Here was the big question: “How can I run a script every time a printer’s configuration changes that will not have to update the whole directory every time?” As I considered triggering only one event that had a long enough pause to cover all changes in the even of a mass-update, I stumbled across this post: It shows how to create and pull variables from a scheduled task using Value Queries. This may not be news to you, but it was to me. Good news. I was able to write a script (shared below) that triggers at each printer configuration change and updates only that printer. Then, I hit another wall: a race condition. When the script fired right away, it would not detect any changes in AD because of either replication or a delayed write. Delaying the task by 30 seconds did the trick. It’s not perfect, but it does work. You can tweak your own settings. I just have to avoid changing two printers less than 45 seconds apart.

Single Update Script


#Add the Quest Active Roles AD Management snapin but silently continue if it fails
Add-PSSnapin Quest.ActiveRoles.ADManagement -EA 0

#Get the printer's share name (in case it is different than the printer's name)
$PrinterShareName = (Get-ItemProperty hklm:\system\currentcontrolset\control\print\printers\$PrinterName)."Share Name"

#Variables for the print server's real names
$PrintServer = (Get-Item env:computername).Value
$PrintServerDNS = (Get-QADComputer $PrintServer).DnsName

#Variables for the print server's CNAME/alias
$PrintServerAlias = "prints"
$PrintServerAliasDnsSuffix = ""
$PrintServerAliasLong = "$PrintServerAlias.$PrintServerAliasDnsSuffix"

#Find the printer object in AD
$PrinterADname = "$PrintServer-$PrinterShareName"
$PrinterADobject = Get-QADObject -Type printqueue $PrinterADname -IncludeAllProperties | where {$_.servername -eq $PrintServerDNS}

If ($PrinterADobject -ne $null){

$printerDN = $PrinterADobject.DN
$uncName = "\\$PrintServerAliasLong\$PrinterShareName"
set-QADobject $printerDN -objectattributes @{servername="$PrintServerAliasLong";shortservername="$PrintServerAlias";uNCName="$uncName"}
Write-Host "Done"

Else{Write-Host "No changes to be made"}

Please note, this script is intended for Server 2008. Server 2003 stores its printer elsewhere in the registry. While modifying the script to detect and respond to Server 2003 and Server 2003 x64, I realized it probably would not be helpful anyway as a triggered event.

To complete the process, I created a task (following the steps in the linked Technet blog above) which set “param1” to the task’s variable “$(param1)”. This was passed in as the “$PrinterName” parameter variable in the PowerShell script. Here is the Value Query I created in the task:

<Value name="param1">Event/UserData/PrinterSet/Param1</Value>

Further configurations included setting the task to delay itself by 30 seconds and not launch a new instance if triggered. Otherwise, you may get 20 parallel processes. That’s basically it:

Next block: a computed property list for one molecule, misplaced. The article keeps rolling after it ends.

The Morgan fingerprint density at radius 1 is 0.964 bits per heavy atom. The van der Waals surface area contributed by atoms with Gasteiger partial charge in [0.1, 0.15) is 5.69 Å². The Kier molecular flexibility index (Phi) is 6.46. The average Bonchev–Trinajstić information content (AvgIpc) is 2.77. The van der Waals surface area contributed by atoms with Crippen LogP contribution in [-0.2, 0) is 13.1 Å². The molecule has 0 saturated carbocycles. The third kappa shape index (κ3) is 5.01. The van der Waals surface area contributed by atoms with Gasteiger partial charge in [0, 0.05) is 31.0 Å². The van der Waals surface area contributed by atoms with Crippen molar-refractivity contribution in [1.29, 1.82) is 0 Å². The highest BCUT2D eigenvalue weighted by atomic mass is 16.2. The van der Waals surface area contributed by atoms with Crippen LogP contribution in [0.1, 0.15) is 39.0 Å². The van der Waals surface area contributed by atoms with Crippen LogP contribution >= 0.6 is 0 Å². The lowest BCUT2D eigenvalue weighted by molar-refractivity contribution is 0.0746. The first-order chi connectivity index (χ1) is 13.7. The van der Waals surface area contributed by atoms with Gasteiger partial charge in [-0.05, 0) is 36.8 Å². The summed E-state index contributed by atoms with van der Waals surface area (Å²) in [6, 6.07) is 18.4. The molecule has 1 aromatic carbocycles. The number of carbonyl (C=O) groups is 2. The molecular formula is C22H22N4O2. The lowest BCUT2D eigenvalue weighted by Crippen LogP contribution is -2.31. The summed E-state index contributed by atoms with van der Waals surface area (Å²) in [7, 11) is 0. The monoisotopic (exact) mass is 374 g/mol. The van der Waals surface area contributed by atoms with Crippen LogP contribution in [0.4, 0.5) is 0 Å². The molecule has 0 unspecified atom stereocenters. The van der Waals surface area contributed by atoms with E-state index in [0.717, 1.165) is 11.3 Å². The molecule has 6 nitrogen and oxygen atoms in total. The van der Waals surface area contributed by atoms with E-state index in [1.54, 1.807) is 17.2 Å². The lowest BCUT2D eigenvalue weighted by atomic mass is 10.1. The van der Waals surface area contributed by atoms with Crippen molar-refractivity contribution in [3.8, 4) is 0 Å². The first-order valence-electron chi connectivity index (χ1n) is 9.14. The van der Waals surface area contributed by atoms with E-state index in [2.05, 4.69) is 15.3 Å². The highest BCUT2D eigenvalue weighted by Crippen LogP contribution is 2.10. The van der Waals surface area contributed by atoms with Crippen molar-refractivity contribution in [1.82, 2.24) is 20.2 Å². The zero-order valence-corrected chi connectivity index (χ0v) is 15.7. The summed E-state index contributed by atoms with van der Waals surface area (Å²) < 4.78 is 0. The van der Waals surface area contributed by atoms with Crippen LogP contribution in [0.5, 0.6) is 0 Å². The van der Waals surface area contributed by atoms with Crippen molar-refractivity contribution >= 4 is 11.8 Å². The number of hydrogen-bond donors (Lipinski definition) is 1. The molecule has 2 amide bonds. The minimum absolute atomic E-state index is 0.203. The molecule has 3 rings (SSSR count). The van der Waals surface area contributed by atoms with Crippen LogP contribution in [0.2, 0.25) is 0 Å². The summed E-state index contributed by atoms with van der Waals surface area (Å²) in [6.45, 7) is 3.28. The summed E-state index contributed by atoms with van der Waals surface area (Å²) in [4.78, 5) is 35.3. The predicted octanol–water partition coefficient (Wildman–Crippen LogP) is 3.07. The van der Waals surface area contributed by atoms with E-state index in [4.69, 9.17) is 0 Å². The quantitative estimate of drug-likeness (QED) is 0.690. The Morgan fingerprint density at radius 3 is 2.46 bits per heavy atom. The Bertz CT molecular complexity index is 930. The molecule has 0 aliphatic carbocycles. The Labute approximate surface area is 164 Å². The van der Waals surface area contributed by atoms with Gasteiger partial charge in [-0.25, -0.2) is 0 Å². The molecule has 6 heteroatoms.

1. Create your script
  2. Create a scheduled task based on an event 306 in the PrintService>Operational log, delay it by 30 seconds, and make sure it passes the printer name parameter to your script

The directory-wide script is good for cleanup, but the single update script is better for regular updates. This should keep your directory up-to-date with your print server(s) CNAME.


23 thoughts on “List a Printer in Active Directory Using a CNAME

  1. Luke says:

    very useful article. 🙂 one question – how do I pass that param1 into the provided script? 🙂 I’ve managed to trigger it on 306 events, I’ve put into the .xml before re-importing the scheduled task. The task triggers fine, but changes the UNC share in AD to \\\ without appending the queue name itself at the end. I’m wondering what am I doing wrong…. :/

    • Hi Luke. I am glad to hear you find this useful. Currently, I have the following in the “Add arguments” textbox in my scheduled task:

      -File “c:\path\to\script\update-single-printer-AD.ps1” $(param1)

      “$(param1)” represents param1 from the event’s value query, which is the printer’s name. Give that a try and see if it works.


      • Luke says:

        Eventually figured it out, that I’m not passing that parameter at all. I’ve reached the solution yesterday around midnight 🙂 Now the only culprit I’m seeing is the situation when someone updates another printer withing that 30 seconds (~850 printers on the server). Probably directory wide re-publish of all printers on a weekly basis…. Thanks again. 🙂

      • Glad to hear you got it working. Yeah, that timing is a pain. I agree that a scheduled directory-wide update is probably your best bet for keeping things consistent.

  2. EES says:


    Really nice article..I have a few questions please

    I have setup the task to run the script but there are a few issues.